Australia has recently won a place at the top table; a two-year term as a non-permanent member of the UN Security Council. Since ex-PM Kevin Rudd first suggested it five years ago, $25 million dollars have been spent on diplomatic whizzing and lobbying. (The irony of chocolate koalas in goodie bags is not lost on me!) Australia yearns to be an important player on the world stage and, more importantly, be recognised as such.
But their Prime Minister, Julia Gillard, has done more for Australia's international reputation in the last few weeks than networking diplomats, although you'd never know it from the media here. She voiced what hundreds of thousands, if not millions, of women have been thinking but didn't like to say: that sexism is alive and kicking in Australia, especially in politics and the media. Australia has been lauded in countries far and wide; not as a military ally, or a carbon-pricing example-setter, or even a sometimes sporting giant, but for speaking out against an 'entrenched prejudice against women' – the new definition of misogyny. Who would have thought that Julia Gillard, who'd finally maxed out on sexist bullying by the Federal Opposition, would have struck a chord that reverberated around the world?
The details of exactly how Ms Gillard's outburst was triggered on the day hardly seem relevant. And whether or not you like her or her government's policies are side issues. She has been on the receiving end of sexist comments – some trivial, some cutting deep – since she became Labor leader. I come from a country where pollies describe their combatants as being 'economical with the truth' rather than liars. I was shocked and appalled in 2011 when Opposition Leader Tony Abbott appeared in front of television cameras at an anti-carbon-pricing rally with a placard behind him describing the Prime Minister as 'Bob Brown's bitch' (Bob Brown was leader of the Greens, who support Gillard's minority government).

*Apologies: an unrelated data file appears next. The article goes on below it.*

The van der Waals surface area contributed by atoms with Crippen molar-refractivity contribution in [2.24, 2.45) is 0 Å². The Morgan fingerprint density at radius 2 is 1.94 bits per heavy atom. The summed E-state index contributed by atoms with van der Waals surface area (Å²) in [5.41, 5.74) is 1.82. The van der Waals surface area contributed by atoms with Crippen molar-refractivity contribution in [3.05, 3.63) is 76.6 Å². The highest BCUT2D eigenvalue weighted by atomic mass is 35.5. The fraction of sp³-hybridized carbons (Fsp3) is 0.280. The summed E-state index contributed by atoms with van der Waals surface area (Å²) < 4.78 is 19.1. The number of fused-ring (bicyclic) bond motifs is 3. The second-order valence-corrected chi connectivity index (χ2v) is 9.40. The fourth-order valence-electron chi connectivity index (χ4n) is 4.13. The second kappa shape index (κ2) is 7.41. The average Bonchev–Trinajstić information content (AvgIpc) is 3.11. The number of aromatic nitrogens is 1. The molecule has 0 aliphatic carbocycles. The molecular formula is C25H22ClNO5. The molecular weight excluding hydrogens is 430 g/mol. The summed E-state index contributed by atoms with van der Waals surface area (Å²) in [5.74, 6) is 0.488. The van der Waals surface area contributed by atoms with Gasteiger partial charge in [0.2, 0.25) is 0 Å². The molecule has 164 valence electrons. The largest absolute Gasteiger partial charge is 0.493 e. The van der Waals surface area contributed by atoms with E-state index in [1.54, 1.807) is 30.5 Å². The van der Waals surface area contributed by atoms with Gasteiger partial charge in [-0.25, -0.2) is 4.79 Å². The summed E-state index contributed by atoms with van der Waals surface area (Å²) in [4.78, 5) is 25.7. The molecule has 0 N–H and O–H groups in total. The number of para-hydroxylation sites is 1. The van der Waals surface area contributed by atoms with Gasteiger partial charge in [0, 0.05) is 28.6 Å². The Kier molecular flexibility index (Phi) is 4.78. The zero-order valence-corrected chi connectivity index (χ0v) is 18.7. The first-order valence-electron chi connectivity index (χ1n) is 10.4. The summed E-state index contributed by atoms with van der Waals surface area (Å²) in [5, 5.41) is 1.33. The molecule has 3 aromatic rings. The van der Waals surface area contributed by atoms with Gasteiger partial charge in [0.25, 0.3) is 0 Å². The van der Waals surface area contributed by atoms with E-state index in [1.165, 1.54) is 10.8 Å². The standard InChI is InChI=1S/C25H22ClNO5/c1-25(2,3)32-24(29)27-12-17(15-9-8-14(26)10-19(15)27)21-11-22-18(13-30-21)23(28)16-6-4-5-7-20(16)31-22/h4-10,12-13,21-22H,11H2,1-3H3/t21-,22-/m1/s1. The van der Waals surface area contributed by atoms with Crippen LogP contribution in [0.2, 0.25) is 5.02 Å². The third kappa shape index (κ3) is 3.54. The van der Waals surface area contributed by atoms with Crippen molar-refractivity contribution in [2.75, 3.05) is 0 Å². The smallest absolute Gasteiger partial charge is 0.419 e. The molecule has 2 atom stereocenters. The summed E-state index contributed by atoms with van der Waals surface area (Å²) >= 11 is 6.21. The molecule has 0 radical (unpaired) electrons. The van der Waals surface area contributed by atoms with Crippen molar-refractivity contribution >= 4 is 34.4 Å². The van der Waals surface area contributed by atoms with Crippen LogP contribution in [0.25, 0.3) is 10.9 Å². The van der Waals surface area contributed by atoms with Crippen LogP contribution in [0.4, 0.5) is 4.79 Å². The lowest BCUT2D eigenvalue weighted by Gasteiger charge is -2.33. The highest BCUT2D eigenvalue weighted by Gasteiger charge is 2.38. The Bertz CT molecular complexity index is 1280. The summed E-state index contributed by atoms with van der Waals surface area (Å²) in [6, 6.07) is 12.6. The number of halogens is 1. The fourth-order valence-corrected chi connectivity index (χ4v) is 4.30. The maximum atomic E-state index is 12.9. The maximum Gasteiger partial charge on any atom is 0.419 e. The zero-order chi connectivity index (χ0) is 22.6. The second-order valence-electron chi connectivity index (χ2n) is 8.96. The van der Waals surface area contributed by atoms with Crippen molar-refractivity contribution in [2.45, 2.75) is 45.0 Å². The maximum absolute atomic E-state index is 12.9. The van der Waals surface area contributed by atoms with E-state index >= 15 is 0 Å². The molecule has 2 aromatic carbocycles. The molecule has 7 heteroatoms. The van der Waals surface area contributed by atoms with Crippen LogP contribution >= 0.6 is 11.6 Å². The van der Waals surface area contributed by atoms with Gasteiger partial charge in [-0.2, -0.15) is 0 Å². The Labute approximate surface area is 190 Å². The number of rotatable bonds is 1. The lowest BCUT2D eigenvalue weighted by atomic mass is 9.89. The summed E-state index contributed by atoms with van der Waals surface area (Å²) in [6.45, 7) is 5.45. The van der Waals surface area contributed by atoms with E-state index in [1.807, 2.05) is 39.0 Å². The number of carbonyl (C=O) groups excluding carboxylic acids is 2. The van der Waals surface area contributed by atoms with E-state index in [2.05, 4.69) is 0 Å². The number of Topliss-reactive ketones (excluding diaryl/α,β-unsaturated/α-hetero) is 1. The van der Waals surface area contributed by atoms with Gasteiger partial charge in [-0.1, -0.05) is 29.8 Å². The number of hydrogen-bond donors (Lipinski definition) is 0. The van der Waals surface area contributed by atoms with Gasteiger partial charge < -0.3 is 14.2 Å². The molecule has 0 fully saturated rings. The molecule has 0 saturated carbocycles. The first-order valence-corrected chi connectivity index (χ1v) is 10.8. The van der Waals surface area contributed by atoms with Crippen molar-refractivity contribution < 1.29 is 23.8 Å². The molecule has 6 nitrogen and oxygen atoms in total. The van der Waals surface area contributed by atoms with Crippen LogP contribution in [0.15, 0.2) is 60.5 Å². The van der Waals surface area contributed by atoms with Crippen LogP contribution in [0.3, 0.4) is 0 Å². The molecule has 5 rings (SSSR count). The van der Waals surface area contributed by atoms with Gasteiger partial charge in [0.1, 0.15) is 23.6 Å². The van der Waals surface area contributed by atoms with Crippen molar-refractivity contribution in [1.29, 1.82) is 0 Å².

Fellow Parliamentarians, political and other commentators, and ill-mannered LNP supporters phoning talkback radio have commented ad nauseam about the fact that Julia Gillard is not married, has no children and lives with a hairdresser; they deride the cut of her jacket, the size of her bottom, and her voice. Her ousting of Kevin Rudd and her carbon pricing U-turn have not been tolerated as they would have been under her male predecessors. After she lost her father a few weeks ago, a right-wing shock-jock proclaimed that he'd died of shame. On the day of Ms Gillard's sexism 'rant', Tony Abbott came within a whisker of the same degree of bad taste.
In fact, it's much much worse than any of this: see http://annesummers.com.au/speeches/her-rights-at-work-r-rated.
The moment Ms Gillard finally had enough ricocheted around the world. The Guardian in the UK featured the implications of the event for a couple of weeks, including an editorial. It took the Australian media the same amount of time to realise they'd completely underestimated its impact. Polls since have recorded an increase in the PM's popularity, although Labor would not be re-elected if there was an election tomorrow. I have heard Australian women say that they will now vote for Gillard as a direct result of what she said. But there are women who have been well schooled by their Aussie men folk and think they should quietly get on with their lives as wives and mothers rather than shouting about inequality and sexism.
I recently learned that only in 1970 were women no longer excluded from drinking in public bars in Queensland. And only in 1969 was the ban on married women working in the Queensland State public sector lifted. Progress in some areas of women's rights therefore came very late, it's worth remembering.
I think Julia Gillard was entitled to hit back at her sexist detractors. And maybe she's made a good few women think about issues they've been sweeping under the carpet for too long; and not just here in Australia. Good onya, girl.